Crackdown on estate agents

20 June 2008

The Office of Trading (OFT) has approved the first compensation scheme for consumers unhappy about the way an estate agent handles a property sale, such as giving inaccurate descriptions of properties or delaying
passing offers on to sellers.

From 1 October, consumers buying and selling residential property will be able to refer complaints about estate agents for free to the Ombudsman for Estate Agents (OEA). Although around 60% of estate agents already belong to a redress scheme on a voluntary basis, it is not currently compulsory for all agents to be members, leaving disgruntled homebuyers and sellers with little alternative than to take their complaints to court.

For those grievances referred to the OEA, the watchdog has the power to make a range of awards, including ordering compensation payments. The ombudsman's decision will be binding on the estate agent, although a customer can still choose to reject the decision and pursue their complaint through the courts.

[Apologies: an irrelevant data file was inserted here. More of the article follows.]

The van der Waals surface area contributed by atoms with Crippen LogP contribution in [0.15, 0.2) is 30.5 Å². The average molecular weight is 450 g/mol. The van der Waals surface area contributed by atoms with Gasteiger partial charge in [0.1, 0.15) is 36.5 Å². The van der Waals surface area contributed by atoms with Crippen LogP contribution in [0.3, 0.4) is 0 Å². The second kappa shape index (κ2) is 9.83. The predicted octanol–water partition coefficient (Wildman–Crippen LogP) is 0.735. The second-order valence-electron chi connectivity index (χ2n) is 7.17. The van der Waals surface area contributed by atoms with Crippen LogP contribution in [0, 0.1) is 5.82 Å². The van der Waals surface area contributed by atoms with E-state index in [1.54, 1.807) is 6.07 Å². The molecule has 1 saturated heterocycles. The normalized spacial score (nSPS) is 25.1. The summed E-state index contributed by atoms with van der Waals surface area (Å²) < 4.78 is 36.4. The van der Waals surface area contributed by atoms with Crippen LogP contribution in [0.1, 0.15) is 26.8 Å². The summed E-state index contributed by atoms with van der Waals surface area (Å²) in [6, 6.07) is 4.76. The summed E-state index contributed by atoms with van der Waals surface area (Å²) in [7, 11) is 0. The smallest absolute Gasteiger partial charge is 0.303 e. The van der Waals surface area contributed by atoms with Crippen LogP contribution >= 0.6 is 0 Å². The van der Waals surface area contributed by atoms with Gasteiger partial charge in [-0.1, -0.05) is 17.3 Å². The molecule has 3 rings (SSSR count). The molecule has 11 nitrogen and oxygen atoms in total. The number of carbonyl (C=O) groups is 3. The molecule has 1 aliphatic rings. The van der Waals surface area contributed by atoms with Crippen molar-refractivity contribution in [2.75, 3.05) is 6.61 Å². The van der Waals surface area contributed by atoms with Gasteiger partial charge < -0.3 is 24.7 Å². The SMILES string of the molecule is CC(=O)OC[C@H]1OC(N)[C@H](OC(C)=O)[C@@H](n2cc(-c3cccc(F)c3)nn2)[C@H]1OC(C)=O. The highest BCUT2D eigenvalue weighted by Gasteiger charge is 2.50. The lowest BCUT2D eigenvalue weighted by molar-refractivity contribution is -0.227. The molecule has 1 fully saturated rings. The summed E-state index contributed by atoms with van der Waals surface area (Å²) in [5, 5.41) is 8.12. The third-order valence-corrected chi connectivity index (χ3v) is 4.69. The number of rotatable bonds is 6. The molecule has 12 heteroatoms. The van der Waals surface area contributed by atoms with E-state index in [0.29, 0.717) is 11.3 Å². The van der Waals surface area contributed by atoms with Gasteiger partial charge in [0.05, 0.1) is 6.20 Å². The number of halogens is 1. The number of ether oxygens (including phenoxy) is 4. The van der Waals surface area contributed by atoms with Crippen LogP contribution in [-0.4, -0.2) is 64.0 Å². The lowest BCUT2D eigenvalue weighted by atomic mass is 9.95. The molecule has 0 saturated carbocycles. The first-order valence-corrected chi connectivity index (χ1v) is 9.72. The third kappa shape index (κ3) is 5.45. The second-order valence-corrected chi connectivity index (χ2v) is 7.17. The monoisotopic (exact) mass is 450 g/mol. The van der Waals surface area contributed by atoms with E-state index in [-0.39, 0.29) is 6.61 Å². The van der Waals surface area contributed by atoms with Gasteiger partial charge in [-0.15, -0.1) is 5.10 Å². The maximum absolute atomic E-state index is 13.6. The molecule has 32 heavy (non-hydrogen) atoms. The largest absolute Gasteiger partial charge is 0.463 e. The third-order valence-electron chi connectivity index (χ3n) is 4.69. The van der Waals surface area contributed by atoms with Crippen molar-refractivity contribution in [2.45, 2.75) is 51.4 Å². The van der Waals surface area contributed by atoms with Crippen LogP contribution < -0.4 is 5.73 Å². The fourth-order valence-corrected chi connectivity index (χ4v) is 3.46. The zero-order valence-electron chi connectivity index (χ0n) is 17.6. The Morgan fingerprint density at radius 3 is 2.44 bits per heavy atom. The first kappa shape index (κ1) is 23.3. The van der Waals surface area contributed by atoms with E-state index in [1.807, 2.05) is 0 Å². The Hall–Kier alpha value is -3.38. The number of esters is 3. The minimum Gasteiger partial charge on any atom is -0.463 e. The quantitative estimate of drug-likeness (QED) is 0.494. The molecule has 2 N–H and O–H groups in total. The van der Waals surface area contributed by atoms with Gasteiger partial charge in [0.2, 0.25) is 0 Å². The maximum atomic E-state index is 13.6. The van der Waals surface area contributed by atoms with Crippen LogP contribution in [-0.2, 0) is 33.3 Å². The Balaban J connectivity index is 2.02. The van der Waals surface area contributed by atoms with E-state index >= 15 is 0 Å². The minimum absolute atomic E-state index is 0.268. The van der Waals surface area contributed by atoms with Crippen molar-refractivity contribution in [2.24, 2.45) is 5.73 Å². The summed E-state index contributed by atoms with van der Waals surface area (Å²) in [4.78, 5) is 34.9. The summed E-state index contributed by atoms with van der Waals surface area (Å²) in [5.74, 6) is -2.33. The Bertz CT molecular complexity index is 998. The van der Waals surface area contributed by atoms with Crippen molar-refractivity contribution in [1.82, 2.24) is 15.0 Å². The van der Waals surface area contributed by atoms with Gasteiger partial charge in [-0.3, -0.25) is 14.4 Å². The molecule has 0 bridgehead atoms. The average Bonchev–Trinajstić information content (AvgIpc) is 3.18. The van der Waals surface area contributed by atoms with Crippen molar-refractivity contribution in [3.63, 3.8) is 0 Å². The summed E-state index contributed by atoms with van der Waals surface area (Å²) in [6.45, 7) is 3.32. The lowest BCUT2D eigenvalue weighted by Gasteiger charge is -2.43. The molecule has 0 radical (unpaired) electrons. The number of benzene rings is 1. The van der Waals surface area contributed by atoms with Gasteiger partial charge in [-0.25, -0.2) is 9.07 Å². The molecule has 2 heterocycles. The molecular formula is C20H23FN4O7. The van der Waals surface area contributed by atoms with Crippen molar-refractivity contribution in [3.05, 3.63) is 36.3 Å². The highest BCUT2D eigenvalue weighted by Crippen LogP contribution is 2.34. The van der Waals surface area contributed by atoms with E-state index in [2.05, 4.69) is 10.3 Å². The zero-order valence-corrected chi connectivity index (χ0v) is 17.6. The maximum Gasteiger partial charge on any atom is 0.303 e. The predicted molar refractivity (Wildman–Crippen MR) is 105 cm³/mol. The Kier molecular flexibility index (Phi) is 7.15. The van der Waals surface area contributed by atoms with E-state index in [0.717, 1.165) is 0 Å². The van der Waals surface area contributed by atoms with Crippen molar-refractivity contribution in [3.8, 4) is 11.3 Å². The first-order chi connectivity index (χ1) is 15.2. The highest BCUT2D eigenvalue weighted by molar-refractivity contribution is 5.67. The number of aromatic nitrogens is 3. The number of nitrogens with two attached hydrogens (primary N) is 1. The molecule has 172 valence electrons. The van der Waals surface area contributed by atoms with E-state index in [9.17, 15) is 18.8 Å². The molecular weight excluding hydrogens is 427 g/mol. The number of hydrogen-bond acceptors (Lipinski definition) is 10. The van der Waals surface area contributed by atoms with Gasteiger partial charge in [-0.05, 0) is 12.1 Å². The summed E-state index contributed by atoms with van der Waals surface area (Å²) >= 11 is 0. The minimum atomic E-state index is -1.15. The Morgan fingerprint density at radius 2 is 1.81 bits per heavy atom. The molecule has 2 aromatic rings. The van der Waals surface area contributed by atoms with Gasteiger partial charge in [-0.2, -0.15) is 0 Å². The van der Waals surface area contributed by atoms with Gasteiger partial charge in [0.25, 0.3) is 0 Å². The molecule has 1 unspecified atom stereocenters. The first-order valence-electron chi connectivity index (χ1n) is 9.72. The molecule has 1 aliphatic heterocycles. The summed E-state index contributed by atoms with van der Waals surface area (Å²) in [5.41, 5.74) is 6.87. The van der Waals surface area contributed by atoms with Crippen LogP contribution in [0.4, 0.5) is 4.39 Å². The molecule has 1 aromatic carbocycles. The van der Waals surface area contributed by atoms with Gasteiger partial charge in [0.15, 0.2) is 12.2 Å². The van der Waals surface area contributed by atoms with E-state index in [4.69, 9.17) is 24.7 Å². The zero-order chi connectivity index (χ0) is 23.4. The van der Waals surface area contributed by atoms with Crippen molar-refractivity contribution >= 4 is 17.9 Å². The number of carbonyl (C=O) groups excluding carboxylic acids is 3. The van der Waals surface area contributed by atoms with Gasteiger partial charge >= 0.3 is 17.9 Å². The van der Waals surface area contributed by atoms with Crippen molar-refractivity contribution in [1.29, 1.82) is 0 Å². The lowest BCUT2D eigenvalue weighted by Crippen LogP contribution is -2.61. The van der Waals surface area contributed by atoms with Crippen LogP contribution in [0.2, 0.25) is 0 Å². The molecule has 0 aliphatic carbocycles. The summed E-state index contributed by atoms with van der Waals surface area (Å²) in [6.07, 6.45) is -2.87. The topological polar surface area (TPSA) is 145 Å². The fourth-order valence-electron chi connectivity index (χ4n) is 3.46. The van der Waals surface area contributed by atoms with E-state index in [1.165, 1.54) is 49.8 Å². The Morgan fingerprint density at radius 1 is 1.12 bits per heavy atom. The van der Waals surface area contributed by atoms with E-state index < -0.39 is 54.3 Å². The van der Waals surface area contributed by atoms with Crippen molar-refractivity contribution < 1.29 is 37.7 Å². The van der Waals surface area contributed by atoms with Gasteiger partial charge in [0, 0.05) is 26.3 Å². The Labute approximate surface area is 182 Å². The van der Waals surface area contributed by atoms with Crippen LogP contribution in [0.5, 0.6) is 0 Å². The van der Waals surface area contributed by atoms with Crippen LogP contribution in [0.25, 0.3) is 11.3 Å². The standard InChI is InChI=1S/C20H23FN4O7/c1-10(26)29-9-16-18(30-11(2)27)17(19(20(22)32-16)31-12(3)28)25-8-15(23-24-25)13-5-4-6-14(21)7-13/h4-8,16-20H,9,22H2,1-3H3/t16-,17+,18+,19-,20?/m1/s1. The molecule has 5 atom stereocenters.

John Fingleton, chief executive of the OFT, said: “The OEA scheme has successfully met all the criteria applied by the OFT. Homebuyers and sellers will soon have access to a free, easily accessible and speedy estate agent
redress scheme that will ensure independence, fairness and transparency. We are also actively considering other applications to operate similar redress schemes.”

The move has also been welcomed by the National Association of Estate agents (NAEA). “We have always maintained that our members belong to a redress scheme, and have been waiting for this announcement for two years,” says Peter Bolton-King, chief executive of the NAEA.

“But whilst it is absolutely right that consumers have a right to complain about estate agents, the scheme does not apply to lettings agents. This is why we are calling on the government to level the playing field.”

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